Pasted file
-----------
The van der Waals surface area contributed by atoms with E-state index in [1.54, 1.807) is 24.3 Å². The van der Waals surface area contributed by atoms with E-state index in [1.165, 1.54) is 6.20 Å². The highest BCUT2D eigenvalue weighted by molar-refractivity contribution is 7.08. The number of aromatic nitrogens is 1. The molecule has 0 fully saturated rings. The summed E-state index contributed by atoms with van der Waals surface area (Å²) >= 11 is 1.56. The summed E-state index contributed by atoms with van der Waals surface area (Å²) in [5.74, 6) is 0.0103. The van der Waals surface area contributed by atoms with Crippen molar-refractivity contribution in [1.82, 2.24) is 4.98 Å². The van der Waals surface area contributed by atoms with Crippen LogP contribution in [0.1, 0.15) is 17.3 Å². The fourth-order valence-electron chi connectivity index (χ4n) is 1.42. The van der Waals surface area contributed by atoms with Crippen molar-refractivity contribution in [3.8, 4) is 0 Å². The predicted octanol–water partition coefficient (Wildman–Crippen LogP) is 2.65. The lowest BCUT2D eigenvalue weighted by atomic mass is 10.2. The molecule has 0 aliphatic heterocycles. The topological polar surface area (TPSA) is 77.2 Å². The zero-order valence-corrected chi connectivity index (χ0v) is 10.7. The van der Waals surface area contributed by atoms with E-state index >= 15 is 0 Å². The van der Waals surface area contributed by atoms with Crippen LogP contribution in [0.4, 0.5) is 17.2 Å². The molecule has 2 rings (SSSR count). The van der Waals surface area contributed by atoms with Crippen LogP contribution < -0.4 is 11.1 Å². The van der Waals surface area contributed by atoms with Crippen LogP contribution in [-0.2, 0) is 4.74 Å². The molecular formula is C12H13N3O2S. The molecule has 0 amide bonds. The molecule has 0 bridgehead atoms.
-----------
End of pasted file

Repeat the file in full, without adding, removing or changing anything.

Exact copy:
The van der Waals surface area contributed by atoms with E-state index in [1.54, 1.807) is 24.3 Å². The van der Waals surface area contributed by atoms with E-state index in [1.165, 1.54) is 6.20 Å². The highest BCUT2D eigenvalue weighted by molar-refractivity contribution is 7.08. The number of aromatic nitrogens is 1. The molecule has 0 fully saturated rings. The summed E-state index contributed by atoms with van der Waals surface area (Å²) >= 11 is 1.56. The summed E-state index contributed by atoms with van der Waals surface area (Å²) in [5.74, 6) is 0.0103. The van der Waals surface area contributed by atoms with Crippen molar-refractivity contribution in [1.82, 2.24) is 4.98 Å². The van der Waals surface area contributed by atoms with Crippen LogP contribution in [0.1, 0.15) is 17.3 Å². The fourth-order valence-electron chi connectivity index (χ4n) is 1.42. The van der Waals surface area contributed by atoms with Crippen molar-refractivity contribution in [3.8, 4) is 0 Å². The predicted octanol–water partition coefficient (Wildman–Crippen LogP) is 2.65. The lowest BCUT2D eigenvalue weighted by atomic mass is 10.2. The molecule has 0 aliphatic heterocycles. The topological polar surface area (TPSA) is 77.2 Å². The zero-order valence-corrected chi connectivity index (χ0v) is 10.7. The van der Waals surface area contributed by atoms with E-state index >= 15 is 0 Å². The van der Waals surface area contributed by atoms with Crippen LogP contribution in [0.4, 0.5) is 17.2 Å². The molecule has 2 rings (SSSR count). The van der Waals surface area contributed by atoms with Crippen LogP contribution < -0.4 is 11.1 Å². The van der Waals surface area contributed by atoms with Crippen LogP contribution in [-0.2, 0) is 4.74 Å². The molecular formula is C12H13N3O2S. The molecule has 0 amide bonds. The molecule has 0 bridgehead atoms.